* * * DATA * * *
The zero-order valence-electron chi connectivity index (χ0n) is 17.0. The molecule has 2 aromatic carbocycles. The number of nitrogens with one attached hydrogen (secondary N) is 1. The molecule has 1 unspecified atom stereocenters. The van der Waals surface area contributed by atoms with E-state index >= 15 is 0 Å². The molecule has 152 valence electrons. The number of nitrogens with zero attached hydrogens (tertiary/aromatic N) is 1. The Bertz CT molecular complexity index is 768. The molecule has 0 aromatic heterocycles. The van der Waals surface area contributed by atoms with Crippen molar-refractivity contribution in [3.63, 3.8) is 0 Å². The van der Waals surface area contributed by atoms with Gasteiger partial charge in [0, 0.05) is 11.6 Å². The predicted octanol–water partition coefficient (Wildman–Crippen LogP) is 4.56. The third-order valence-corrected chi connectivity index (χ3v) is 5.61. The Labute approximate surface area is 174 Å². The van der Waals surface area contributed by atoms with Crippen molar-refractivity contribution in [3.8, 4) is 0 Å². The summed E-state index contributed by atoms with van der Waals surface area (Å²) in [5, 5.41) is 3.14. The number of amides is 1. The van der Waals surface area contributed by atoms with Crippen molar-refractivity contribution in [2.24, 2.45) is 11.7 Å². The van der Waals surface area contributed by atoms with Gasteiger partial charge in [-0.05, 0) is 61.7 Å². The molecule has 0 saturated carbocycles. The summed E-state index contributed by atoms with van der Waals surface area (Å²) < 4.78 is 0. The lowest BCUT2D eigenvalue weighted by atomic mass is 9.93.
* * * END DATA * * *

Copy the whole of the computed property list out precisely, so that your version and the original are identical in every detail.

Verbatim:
The zero-order valence-electron chi connectivity index (χ0n) is 17.0. The molecule has 2 aromatic carbocycles. The number of nitrogens with one attached hydrogen (secondary N) is 1. The molecule has 1 unspecified atom stereocenters. The van der Waals surface area contributed by atoms with E-state index >= 15 is 0 Å². The molecule has 152 valence electrons. The number of nitrogens with zero attached hydrogens (tertiary/aromatic N) is 1. The Bertz CT molecular complexity index is 768. The molecule has 0 aromatic heterocycles. The van der Waals surface area contributed by atoms with Crippen molar-refractivity contribution in [3.63, 3.8) is 0 Å². The van der Waals surface area contributed by atoms with Gasteiger partial charge in [0, 0.05) is 11.6 Å². The predicted octanol–water partition coefficient (Wildman–Crippen LogP) is 4.56. The third-order valence-corrected chi connectivity index (χ3v) is 5.61. The Labute approximate surface area is 174 Å². The van der Waals surface area contributed by atoms with Crippen molar-refractivity contribution in [3.8, 4) is 0 Å². The summed E-state index contributed by atoms with van der Waals surface area (Å²) in [5, 5.41) is 3.14. The number of amides is 1. The van der Waals surface area contributed by atoms with Crippen molar-refractivity contribution in [2.24, 2.45) is 11.7 Å². The van der Waals surface area contributed by atoms with Gasteiger partial charge in [-0.05, 0) is 61.7 Å². The molecule has 0 saturated carbocycles. The summed E-state index contributed by atoms with van der Waals surface area (Å²) < 4.78 is 0. The lowest BCUT2D eigenvalue weighted by atomic mass is 9.93.